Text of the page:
For this blog, I’m sorry to see Jeremy go (though as a viewer it was fun to watch a dramatic blindside). Jeremy often had interesting things to say, and he’s once again a big part of my blog entry. Mike noted that Jeremy has a lot of depth, yet would also do just about anything to win the final prize. Which reminded me of an argument made by some philosophers:
Wise people are not always pure people.
This is the theory that some people become wise because they understand life from the inside. Which means sometimes doing bad things. Things that have hurt others or themselves. As the songwriter/poet Leonard Cohen wrote: “There is a crack in everything. That’s how the light gets in.”
In contrast, Plato claims in Republic that only those who have always been pure of heart can be truly wise: “A vicious person would never know himself or a virtuous one, whereas a naturally virtuous person, when educated, will in time acquire knowledge of both virtue and vice. And it is someone like that who becomes wise, in my view, and not the bad person.” For Plato, if a bad soul cannot even learn what is best for itself, how can it learn what is best for others?
Plato thought that virtue was mostly equivalent to being rational while vice was non-rational. In his early years, the philosopher Fredrich Nietzsche disagreed (though he changed his mind somewhat later). The young Nietzsche claimed there were different types of wisdom, generally represented by the Greek gods Dionysus and Apollo. This is a simplification (your indignant emails are welcome), but Dionysus largely represented non-rational knowledge while Apollo largely represented rational knowledge. Nietzsche felt that both Dionysian and Apollonian knowledge had great worth and strength, but that Dionysian knowledge was the lodestone. The Apollonian was a rational way of interpreting and coping with the unbearable power of the Dionysian. The Apollonian was not a cowardly ignorance. It was necessary because human minds were only able to experience raw Dionysian knowledge for very brief periods, if at all. However, to continue being genuine, Apollonian thinking needed to stay aware that it was fueled by the Dionysian.
Nietzsche thought that both virtue and vice were Apollonian. They were both rational ways to view the world, even though they’re usually portrayed in opposition to each other. Nietzsche felt the Dionysian was “beyond good and evil”, and a healthier version of Apollonian thought would recognize this. Hermann Hesse also explored this idea in novels like Narcissus and Goldmund. In that book, two friends are both searching for meaningful lives but take very different paths: one follows a life of art and sin, while the other follows the austere life of a monk.
Today, much of American society seems to at least outwardly admit that exploring vice is also a possible path to wisdom. If you find yourself doing shameful things (and almost all of us do shameful things sometimes), do you want to hear preaching by someone who has never felt your shame? Or do you want to hear someone who has gone through the same crucible and survived? Sober alcoholics often say that one of the few things that really helps them stay sober is talking to other alcoholics about their struggles, not being admonished by non-alcoholics.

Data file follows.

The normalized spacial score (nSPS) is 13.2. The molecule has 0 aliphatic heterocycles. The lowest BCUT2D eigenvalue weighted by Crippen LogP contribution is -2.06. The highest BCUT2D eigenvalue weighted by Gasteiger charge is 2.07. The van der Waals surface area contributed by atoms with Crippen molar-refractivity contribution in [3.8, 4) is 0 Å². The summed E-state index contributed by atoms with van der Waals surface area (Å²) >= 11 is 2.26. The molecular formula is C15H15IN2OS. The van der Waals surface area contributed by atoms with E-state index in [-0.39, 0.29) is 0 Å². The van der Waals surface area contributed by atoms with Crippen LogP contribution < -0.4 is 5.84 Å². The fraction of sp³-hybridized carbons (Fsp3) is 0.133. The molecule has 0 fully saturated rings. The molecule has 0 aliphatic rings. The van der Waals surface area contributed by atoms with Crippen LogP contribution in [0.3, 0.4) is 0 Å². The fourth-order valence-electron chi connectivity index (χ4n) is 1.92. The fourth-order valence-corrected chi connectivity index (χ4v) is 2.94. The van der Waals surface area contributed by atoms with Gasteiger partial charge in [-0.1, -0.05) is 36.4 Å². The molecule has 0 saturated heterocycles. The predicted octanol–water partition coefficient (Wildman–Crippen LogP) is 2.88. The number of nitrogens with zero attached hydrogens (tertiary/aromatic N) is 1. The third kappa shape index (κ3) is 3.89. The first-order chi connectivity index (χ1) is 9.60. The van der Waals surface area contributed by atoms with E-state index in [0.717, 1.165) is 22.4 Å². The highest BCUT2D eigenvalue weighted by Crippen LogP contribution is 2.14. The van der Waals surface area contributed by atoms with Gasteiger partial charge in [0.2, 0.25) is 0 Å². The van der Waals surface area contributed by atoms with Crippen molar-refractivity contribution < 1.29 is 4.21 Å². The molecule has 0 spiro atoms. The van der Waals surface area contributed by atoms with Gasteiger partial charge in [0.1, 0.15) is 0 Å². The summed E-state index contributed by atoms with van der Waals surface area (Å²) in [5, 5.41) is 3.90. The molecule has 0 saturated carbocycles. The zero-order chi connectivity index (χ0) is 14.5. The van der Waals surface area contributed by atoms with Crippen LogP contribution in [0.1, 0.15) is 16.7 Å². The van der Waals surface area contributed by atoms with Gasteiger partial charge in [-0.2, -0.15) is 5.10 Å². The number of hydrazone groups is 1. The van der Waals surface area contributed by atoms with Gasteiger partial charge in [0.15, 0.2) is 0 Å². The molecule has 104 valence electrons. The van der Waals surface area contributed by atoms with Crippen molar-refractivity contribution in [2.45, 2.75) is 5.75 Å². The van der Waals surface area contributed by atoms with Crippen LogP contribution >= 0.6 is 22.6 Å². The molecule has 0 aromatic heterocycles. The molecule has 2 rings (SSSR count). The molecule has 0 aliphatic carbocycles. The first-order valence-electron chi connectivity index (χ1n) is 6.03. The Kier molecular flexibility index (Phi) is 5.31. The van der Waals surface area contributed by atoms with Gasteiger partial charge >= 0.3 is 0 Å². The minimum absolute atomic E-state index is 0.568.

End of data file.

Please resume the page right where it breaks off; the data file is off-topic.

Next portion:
This might seem obvious, but how many people actually act on this belief consistently? It’s relatively easy to see wisdom when people do bad things that we relate with. But this willingness often stops when people do bad things that we don’t relate with. The philosopher John Stuart Mill was correct when he wrote: “Most people have a considerable amount of indulgence toward all acts of which they feel a possible source within themselves, reserving their rigor for those which, though perhaps really less bad, they cannot in any way understand how it is possible to commit.”
For example, wealthy people might recognize wisdom in fellow wealthy people who used to do shameful things because of the strong temptations of wealth – yet not recognize the wisdom that can come from doing shameful things because of the pressure of poverty. And vice versa. Men and women often recognize wisdom in fellow members of their gender who have hurt loved ones, but are unwilling to see wisdom when the genders are reversed. Democrats and Republicans do this to each other, as do people from different nationalities, religions, races, etc. We tend to paint the offenders as being unworthy of consideration, no matter how many other ways they might contribute to society.
Of course, this definitely doesn’t mean that all people who do bad things are wise. In fact, in my experience most people who do bad things are not wise. As an example from Survivor, Russell Hantz did a lot of shitty things, yet rarely seemed to demonstrate that he had gained much wisdom from them. For instance, he didn’t seem to learn from his repeated failure to win the big prize, chalking it up to the failings of his fellow players instead of facing the reality that his own character brought him down.